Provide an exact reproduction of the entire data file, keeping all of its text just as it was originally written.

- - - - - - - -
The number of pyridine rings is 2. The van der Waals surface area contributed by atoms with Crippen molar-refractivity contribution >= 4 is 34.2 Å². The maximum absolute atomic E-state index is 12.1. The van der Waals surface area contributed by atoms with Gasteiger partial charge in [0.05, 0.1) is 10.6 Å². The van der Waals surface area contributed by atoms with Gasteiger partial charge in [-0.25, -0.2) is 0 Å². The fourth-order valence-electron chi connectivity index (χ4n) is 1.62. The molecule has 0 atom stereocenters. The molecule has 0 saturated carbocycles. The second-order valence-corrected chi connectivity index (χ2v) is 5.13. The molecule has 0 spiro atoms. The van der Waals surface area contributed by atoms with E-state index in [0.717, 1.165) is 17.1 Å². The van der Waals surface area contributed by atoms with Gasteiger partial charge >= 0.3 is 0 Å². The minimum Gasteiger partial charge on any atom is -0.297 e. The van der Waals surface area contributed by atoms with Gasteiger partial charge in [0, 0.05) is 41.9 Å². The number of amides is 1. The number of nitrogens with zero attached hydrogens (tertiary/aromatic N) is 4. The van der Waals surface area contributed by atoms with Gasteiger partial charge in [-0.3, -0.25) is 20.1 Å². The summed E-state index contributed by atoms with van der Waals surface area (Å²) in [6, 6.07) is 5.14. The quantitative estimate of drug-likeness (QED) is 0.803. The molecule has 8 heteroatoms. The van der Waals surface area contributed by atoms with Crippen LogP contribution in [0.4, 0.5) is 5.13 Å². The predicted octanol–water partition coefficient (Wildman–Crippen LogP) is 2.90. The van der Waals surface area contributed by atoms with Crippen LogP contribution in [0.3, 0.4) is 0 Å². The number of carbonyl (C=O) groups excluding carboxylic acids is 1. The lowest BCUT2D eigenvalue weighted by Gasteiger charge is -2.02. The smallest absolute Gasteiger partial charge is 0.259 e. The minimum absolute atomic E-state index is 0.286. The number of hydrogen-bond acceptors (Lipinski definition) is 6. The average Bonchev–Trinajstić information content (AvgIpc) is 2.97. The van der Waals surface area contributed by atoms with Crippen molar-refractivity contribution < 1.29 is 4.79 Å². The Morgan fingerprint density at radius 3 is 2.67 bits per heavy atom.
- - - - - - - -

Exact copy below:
The number of pyridine rings is 2. The van der Waals surface area contributed by atoms with Crippen molar-refractivity contribution >= 4 is 34.2 Å². The maximum absolute atomic E-state index is 12.1. The van der Waals surface area contributed by atoms with Gasteiger partial charge in [0.05, 0.1) is 10.6 Å². The van der Waals surface area contributed by atoms with Gasteiger partial charge in [-0.25, -0.2) is 0 Å². The fourth-order valence-electron chi connectivity index (χ4n) is 1.62. The molecule has 0 atom stereocenters. The molecule has 0 saturated carbocycles. The second-order valence-corrected chi connectivity index (χ2v) is 5.13. The molecule has 0 spiro atoms. The van der Waals surface area contributed by atoms with E-state index in [0.717, 1.165) is 17.1 Å². The van der Waals surface area contributed by atoms with Gasteiger partial charge >= 0.3 is 0 Å². The minimum Gasteiger partial charge on any atom is -0.297 e. The van der Waals surface area contributed by atoms with Gasteiger partial charge in [0, 0.05) is 41.9 Å². The number of amides is 1. The number of nitrogens with zero attached hydrogens (tertiary/aromatic N) is 4. The van der Waals surface area contributed by atoms with Gasteiger partial charge in [-0.3, -0.25) is 20.1 Å². The summed E-state index contributed by atoms with van der Waals surface area (Å²) in [6, 6.07) is 5.14. The quantitative estimate of drug-likeness (QED) is 0.803. The molecule has 8 heteroatoms. The van der Waals surface area contributed by atoms with Crippen LogP contribution in [0.4, 0.5) is 5.13 Å². The predicted octanol–water partition coefficient (Wildman–Crippen LogP) is 2.90. The van der Waals surface area contributed by atoms with Crippen LogP contribution in [0.3, 0.4) is 0 Å². The number of carbonyl (C=O) groups excluding carboxylic acids is 1. The lowest BCUT2D eigenvalue weighted by Gasteiger charge is -2.02. The smallest absolute Gasteiger partial charge is 0.259 e. The minimum absolute atomic E-state index is 0.286. The number of hydrogen-bond acceptors (Lipinski definition) is 6. The average Bonchev–Trinajstić information content (AvgIpc) is 2.97. The van der Waals surface area contributed by atoms with Crippen molar-refractivity contribution < 1.29 is 4.79 Å². The Morgan fingerprint density at radius 3 is 2.67 bits per heavy atom.